New approach to prevent the spread of African swine fever in wild boar

African swine fever (ASF) is the most devastating swine disease. Affecting domestic pig and wild boar alike, ASF is a real threat to any country with a pig sector. Rampaging through all continents, never before in history has the disease had such a wide distribution with so many millions of animals affected. The disease comes with huge economic costs and considerable trade disruptions, and is seriously affecting rural livelihoods.

New approach to prevent the spread of African swine fever in wild boar

In Europe, ASF often spreads via wild boar, where the disease is most challenging to control, due to the great difficulty to reduce disease spread among wildlife. As with pigs, the majority of infected wild boar die within days. Finding these dead wild boar is paramount for the early detection of the disease. Only after detection is it possible to implement measures to control or at least prevent further spread. This is the reason why both affected and at-risk countries actively search for animals that died of the disease, often offering economic compensation in exchange. However, the search for carcasses is incredibly time- and resource-consuming, since the animals tend to die in covered and shaded areas.

With this in mind, FAO has teamed up with modelling experts from the Autonomous University of Barcelona (Spain) and a disease control specialist from the Lithuanian State Food and Veterinary Service to optimize the search for wild boar carcasses. A study analyzed the temporal and spatial distribution of almost 22 000 ASF-positive wild boar carcasses found during 2017–2021.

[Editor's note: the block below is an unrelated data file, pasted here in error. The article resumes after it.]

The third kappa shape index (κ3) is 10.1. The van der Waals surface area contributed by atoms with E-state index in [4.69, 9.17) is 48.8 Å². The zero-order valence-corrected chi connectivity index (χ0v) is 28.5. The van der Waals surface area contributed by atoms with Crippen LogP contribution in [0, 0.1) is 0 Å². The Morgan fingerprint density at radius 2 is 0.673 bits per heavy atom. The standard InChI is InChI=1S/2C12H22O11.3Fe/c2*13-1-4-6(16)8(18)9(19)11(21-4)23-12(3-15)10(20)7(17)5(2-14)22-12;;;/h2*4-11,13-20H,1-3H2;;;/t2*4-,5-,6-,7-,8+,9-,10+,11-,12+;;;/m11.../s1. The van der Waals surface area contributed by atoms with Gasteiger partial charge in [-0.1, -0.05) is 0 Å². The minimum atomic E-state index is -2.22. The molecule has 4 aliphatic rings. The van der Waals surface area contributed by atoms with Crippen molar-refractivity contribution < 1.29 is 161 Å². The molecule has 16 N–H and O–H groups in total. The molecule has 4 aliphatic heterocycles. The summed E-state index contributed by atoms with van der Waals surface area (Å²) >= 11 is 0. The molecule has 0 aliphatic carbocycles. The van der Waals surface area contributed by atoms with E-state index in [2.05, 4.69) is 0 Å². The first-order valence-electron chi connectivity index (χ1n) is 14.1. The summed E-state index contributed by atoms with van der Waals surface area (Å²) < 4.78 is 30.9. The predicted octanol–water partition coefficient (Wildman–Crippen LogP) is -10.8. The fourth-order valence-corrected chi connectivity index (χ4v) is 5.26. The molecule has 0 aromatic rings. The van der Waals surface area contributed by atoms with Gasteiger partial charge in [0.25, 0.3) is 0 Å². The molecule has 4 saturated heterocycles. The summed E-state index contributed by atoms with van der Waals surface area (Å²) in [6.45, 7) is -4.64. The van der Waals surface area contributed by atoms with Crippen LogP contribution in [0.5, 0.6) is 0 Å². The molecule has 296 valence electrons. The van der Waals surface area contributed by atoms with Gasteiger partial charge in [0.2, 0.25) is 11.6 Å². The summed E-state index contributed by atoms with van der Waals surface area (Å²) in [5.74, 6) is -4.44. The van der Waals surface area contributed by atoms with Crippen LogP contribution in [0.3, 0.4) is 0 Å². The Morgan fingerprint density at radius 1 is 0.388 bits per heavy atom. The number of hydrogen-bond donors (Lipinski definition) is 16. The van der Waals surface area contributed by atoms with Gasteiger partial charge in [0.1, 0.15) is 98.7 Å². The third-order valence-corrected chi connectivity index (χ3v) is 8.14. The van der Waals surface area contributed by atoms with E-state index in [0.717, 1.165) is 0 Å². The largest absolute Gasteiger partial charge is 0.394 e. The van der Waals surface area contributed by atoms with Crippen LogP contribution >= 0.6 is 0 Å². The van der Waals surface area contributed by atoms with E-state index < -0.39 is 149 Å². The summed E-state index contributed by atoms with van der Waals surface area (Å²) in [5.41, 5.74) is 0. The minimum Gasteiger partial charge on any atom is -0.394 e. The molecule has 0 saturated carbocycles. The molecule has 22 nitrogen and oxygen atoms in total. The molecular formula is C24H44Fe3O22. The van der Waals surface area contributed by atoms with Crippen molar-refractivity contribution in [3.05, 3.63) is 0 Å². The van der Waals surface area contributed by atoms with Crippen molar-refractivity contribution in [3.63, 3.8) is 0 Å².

“Finding one of the first dead wild boar following the introduction of African swine fever into a new area offers the only chance to control the disease by implementing a series of measures, such as banning hunting activities, fencing in defined areas, and hunting management to prevent further spread,” said Daniel Beltran-Alcrudo, technical advisor on animal health. “Moreover, if carcasses are found and properly destroyed, they won’t infect other wild boar or free-roaming pigs.”

“According to the study, after finding a positive wild boar, the optimum strategy should be to focus on an area within a two-km range and the search should last for one week,” highlighted Mark Hovari, animal health preparedness expert. “And in terms of land use, the highest likelihood of finding ASF‐positive wild boar carcasses was in areas of transition between woodland and shrub, and green urban areas and mixed forests.” The results of this work, published in a peer-reviewed journal, provide valuable recommendations for countries and hunting grounds to design a search strategy to find ASF‐infected wild boar carcasses.

These results further complement other FAO initiatives to improve the surveillance and management of ASF in wild boar, namely, the work to adapt a mobile app to allow the reporting of wild boar carcasses to the authorities by hunters or citizens in general, the extensive hands-on trainings for hunters in the Balkans, simulation exercises on how to respond to finding an ASF-infected wild boar carcass, and the development of a tool to assess the risk of introduction, spread, and detection of African swine fever in hunting grounds.

SOURCE: FAO Regional Office for Europe and Central Asia